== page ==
Despite an improving economic picture, low levels of employee engagement remain a persistent problem for many employers.
When compared to two years ago, nearly twice as many organizations are reporting reduced engagement, according to a recent survey conducted by Mercer, a consulting firm.
The survey of HR practitioners at 470 North American companies showed that 24 percent reported a drop in their employees’ engagement this year, compared to 13 percent in the same survey conducted in 2010.
Given the deep recession and succeeding sluggish recovery, it shouldn’t be a surprise. After an initial boost in engagement and productivity during the early stages of the recession, lower staffing levels and increased work have eroded engagement. Layoffs, pay freezes and limited development opportunities take their toll.
“With all the cuts that have been going on, it’s finally catching up to what employees are feeling,” said Loree Griffith, principal in Mercer’s rewards consulting business.
The Dark Side of the Bright Side
The news isn’t all bad. According to Mercer’s study, more than 40 percent of organizations plan to expand their workforce this year, compared to 27 percent in 2010, and fewer plan to make reductions this year, 16 percent compared to 25 percent two years ago.
But even that good news comes with a potential dark cloud. Growing businesses now face a retention and talent shortage, in part of their own creation. Almost 60 percent of organizations indicated that they anticipate an increase in voluntary turnover this year, particularly in high-demand roles such as information technology, engineering and executive management.
The combination of sinking engagement and rising turnover calls for a multifaceted talent management approach that sources external talent to fill in-demand positions but also focuses on developing and engaging internal talent to plug gaps.
“One obvious way is to enhance the career experience so employees can get the right kinds of skills and experience to build their skills to close those gaps,” Griffith said.
That means providing access to management-type experiences through project-based work that will deepen and broaden their experience, and potentially boost engagement in the process.
Communication Is Key
In addition to expanding development options, employers should also focus on communicating better with employees to stave off potential retention problems.
“Communication is about creating that understanding and awareness and appreciation for what the employee deal will be for an employee,” Griffith said. “Looking at one aspect of what they are getting, like their base salary, may not tell the whole picture.”
Griffith recommended communicating a broader picture of total employee rewards that includes salaries as well as benefits, work-life and flexibility programs as well as career development opportunities.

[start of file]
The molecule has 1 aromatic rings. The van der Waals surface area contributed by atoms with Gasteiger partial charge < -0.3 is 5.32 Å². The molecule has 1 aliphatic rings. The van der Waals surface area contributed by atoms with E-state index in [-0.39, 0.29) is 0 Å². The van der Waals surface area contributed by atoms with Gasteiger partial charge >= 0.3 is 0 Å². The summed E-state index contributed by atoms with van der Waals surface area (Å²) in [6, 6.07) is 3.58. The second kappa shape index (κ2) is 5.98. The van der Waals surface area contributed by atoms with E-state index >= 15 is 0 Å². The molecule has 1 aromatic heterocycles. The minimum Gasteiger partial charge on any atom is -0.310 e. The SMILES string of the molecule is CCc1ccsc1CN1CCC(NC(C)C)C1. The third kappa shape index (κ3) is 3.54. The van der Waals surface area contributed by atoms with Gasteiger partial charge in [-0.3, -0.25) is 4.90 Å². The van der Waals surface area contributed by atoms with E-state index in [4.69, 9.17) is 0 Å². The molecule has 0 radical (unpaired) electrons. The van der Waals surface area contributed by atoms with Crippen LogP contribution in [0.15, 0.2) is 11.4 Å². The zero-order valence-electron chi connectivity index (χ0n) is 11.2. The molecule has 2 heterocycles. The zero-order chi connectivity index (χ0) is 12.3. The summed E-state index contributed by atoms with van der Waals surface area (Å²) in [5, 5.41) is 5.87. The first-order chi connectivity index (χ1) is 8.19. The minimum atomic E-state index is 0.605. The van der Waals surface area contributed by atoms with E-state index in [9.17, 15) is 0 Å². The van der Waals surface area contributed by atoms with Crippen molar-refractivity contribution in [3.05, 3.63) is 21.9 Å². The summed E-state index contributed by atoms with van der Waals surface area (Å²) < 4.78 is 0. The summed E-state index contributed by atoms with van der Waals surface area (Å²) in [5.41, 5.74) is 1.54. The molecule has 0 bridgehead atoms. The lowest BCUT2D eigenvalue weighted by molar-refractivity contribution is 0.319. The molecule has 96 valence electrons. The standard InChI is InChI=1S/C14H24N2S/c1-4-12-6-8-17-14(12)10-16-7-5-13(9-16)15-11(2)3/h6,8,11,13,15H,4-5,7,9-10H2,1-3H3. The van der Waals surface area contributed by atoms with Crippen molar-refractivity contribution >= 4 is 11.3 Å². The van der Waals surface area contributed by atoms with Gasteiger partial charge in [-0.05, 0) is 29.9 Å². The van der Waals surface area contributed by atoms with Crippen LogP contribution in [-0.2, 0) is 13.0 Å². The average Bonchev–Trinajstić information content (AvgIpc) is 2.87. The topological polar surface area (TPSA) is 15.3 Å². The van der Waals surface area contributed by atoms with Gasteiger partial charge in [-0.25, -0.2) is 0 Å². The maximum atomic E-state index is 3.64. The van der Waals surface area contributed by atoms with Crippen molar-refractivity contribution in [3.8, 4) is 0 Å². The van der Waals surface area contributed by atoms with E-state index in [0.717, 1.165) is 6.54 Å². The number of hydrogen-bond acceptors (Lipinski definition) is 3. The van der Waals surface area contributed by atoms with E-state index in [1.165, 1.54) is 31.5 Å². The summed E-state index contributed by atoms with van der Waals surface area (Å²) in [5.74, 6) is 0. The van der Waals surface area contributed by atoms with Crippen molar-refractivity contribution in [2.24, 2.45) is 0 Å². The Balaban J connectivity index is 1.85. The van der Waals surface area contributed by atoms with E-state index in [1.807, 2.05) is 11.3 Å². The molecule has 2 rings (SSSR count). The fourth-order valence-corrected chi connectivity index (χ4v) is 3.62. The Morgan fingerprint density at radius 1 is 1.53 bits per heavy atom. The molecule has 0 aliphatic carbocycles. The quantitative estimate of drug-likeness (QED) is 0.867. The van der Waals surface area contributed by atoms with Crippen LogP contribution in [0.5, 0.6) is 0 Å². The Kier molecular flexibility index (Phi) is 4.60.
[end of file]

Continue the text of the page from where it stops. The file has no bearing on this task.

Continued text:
Younger workers in particular might not even be aware of the benefits their employers offer, let alone the value of them. A recent study conducted by The Hartford, a financial services firm, found less than half of millennials have signed up for employer-offered disability insurance, despite approximately 90 percent saying they would have to change their lifestyle if they lost income for three to six months.
“When you look at the broader, more holistic view of their rewards packages … that can start to have a bigger impact on the employee, particularly when they may be thinking about leaving and assessing other firms,” she said.
HR portals that calculate and demonstrate the complete value of a total rewards package are one way to paint the bigger picture. So are career pathing and planning tools that demonstrate the skills and competencies employees need to move, either laterally or vertically. Here is where social networking technology can play a pivotal role.
“Being able to reach out to someone in your company who may be in a position that you aspire to, social media can make that a bit easier to connect with the right people to explore how they might be able to develop their career,” Griffith said.
Pay Is Important, But It’s Not Everything
When asked what practices will have the greatest impact on employee engagement, base pay increases remained No. 1 among survey respondents.
“They did come up the highest in terms of having the greatest impact, but closely followed by that was the vertical career progression: Allowing employees those opportunities to gain those broader experiences to grow to bigger jobs in the company,” Griffith said.
Other potentially impactful reward elements include variable pay, such as short- and long-term incentive programs, health care and non-monetary benefits such as work-life programs, performance management programs, vacations and training.
“Firms are really trying to look at a number of these things,” Griffith said. “What’s happening is that firms are building in their arsenal a number of these other perhaps non-cash things like career development, work-life [programs] and training. And when economic times are down, they may tend to really use those types of things more.”
In addition to communicating better about the many elements on offer, organizations are also doing a better job of segmenting the workforce to identify where to place their bets based on how critical job functions are and where skill sets may be scarce.
“It’s really about trying to ensure that you’re appropriately allocating the pay increases in the right way, perhaps geared to your top performers so there is more of distinction and effect on ability to retain and engage,” Griffith said.
Mike Prokopeak is vice president and editorial director at Talent Management magazine. He can be reached at firstname.lastname@example.org.